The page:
Project description:Exosomes are small membranous vesicles that contain proteins, lipids, genetic material, and metabolites with abundant information from parental cells. Exosomes carry and deliver bioactive contents that can reprogram the functions of recipient cells and modulate the tumor microenvironment to induce pathological events through cell-to-cell communication and signal transduction. Tumor-derived exosomes (TDEs) in head and neck squamous cell carcinoma (HNSCC) are involved in most aspects of cancer initiation, invasion, progression, immunoregulation, therapeutic applications, and treatment resistance. In addition, HNSCC-derived exosomes can be used to obtain information on diagnostic and therapeutic biomarkers in circulating blood and saliva. Currently, the biology, mechanisms, and applications of TDEs in HNSCC are still unclear, and further research is required. In this review, we discuss various aspects of exosome biology, including exosomal components, exosomal biomarkers, and molecular mechanisms involved in immunoregulation, cancer metastasis, and therapy resistance. We also describe recent applications to update our understanding of exosomes in HNSCC.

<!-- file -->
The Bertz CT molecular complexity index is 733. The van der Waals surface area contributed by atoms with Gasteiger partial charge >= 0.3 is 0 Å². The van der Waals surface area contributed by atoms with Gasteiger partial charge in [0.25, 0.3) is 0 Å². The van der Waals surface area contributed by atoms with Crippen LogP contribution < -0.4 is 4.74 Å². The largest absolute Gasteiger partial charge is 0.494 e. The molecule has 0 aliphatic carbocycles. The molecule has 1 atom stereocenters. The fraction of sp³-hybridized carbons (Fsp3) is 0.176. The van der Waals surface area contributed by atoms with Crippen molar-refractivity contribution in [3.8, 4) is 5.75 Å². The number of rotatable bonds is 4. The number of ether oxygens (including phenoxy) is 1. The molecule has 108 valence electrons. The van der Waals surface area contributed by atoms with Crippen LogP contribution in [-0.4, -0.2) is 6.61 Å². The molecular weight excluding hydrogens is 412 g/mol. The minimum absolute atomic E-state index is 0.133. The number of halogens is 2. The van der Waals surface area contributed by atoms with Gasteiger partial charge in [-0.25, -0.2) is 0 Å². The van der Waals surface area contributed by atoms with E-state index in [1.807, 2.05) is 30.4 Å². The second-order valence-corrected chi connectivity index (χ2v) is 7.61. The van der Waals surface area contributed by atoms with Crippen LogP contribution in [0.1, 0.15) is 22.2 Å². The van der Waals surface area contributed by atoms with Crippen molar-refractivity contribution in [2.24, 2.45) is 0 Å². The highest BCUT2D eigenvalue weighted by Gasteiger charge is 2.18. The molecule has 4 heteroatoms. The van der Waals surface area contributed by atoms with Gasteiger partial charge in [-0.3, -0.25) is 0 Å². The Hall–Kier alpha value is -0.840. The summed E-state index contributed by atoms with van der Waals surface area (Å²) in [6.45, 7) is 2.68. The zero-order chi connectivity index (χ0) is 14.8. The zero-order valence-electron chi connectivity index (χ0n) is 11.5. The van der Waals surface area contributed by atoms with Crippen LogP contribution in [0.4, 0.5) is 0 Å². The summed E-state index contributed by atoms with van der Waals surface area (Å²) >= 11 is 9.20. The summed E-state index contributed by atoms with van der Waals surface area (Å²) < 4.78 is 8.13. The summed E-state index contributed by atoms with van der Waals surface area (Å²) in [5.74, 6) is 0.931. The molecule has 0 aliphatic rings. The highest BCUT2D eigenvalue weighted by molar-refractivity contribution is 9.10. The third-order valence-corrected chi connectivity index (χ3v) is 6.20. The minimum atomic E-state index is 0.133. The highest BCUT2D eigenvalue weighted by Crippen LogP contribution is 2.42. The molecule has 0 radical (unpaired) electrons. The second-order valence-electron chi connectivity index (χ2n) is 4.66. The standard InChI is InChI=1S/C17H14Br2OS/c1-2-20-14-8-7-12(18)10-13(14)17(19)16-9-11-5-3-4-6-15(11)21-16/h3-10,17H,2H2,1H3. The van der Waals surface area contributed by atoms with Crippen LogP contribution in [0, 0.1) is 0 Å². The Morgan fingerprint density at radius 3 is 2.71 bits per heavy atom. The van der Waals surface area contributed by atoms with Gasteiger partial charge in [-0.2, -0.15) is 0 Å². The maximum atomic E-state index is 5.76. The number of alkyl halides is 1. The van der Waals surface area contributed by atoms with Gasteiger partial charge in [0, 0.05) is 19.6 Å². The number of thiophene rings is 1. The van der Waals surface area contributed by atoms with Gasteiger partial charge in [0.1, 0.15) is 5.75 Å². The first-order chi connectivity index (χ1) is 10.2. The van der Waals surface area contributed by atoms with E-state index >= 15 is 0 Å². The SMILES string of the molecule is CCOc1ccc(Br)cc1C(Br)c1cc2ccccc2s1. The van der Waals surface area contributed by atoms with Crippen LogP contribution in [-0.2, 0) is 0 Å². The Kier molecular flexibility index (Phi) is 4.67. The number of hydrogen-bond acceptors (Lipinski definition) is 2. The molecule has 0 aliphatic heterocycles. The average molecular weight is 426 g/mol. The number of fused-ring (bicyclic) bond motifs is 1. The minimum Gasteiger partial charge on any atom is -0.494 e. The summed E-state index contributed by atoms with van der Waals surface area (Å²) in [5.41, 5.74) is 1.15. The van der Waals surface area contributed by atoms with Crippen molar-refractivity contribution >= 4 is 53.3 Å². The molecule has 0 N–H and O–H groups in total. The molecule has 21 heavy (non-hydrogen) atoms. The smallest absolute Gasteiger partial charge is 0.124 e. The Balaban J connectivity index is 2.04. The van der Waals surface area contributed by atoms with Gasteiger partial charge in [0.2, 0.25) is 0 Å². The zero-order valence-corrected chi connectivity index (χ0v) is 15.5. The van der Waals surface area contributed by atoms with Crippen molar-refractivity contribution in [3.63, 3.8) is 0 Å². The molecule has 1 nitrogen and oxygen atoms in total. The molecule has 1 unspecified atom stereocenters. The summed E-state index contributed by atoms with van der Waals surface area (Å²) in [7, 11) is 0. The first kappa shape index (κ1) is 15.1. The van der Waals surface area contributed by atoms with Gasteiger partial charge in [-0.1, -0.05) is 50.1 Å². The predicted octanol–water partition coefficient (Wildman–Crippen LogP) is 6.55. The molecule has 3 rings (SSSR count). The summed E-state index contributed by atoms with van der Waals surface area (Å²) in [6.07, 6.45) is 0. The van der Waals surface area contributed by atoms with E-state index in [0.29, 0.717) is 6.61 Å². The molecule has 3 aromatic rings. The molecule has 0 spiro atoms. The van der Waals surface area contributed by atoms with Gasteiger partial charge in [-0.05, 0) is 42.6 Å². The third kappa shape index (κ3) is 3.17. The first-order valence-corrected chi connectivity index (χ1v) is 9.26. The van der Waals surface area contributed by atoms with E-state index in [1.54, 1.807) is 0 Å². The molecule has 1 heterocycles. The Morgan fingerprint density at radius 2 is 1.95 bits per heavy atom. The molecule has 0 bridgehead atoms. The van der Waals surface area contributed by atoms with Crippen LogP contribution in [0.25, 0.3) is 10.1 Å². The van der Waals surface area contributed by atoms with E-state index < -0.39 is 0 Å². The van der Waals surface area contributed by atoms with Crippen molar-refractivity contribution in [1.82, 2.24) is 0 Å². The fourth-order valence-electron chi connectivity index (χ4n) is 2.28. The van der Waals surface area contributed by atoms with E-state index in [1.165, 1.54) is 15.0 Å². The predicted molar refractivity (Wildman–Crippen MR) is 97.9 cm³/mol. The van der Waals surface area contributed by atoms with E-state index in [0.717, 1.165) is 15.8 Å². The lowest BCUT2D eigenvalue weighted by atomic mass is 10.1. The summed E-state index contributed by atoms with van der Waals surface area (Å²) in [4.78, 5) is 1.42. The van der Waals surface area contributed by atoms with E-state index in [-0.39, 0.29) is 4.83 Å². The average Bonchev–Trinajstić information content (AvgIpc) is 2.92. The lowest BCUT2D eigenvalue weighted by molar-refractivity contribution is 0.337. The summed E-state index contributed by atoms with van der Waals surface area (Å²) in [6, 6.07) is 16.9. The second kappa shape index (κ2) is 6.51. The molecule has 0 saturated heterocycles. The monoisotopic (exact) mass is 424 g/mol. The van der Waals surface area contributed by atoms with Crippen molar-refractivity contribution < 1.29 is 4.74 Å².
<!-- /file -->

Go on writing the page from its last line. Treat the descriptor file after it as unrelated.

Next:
Project description:Developing blood-based tests is appealing for non-invasive disease diagnosis, especially when biopsy is difficult, costly, and sometimes not even an option. Tumor-derived exosomes have attracted increasing interest in non-invasive cancer diagnosis and monitoring of treatment response. However, the biology and clinical value of exosomes remains largely unknown due in part to current technical challenges in rapid isolation, molecular classification and comprehensive analysis of exosomes. Here we developed a new microfluidic approach to streamline and expedite the exosome analysis pipeline by integrating specific immunoisolation and targeted protein analysis of circulating exosomes. Compared to the conventional methods, our approach enables selective subpopulation isolation and quantitative detection of surface and intravesicular biomarkers directly from a minimally invasive amount of plasma samples (30 ?L) within ~100 min with markedly improved detection sensitivity. Using this device, we demonstrated phenotyping of exosome subpopulations by targeting a panel of common exosomal and tumor-specific markers and multiparameter analyses of intravesicular biomarkers in the selected subpopulation. We were able to assess the total expression and phosphorylation levels of IGF-1R in non-small-cell lung cancer patients by probing plasma exosomes as a non-invasive alternative to conventional tissue biopsy. We foresee that the microfluidic exosome analysis platform will form the basis for critically needed infrastructures for advancing the biology and clinical utilization of exosomes.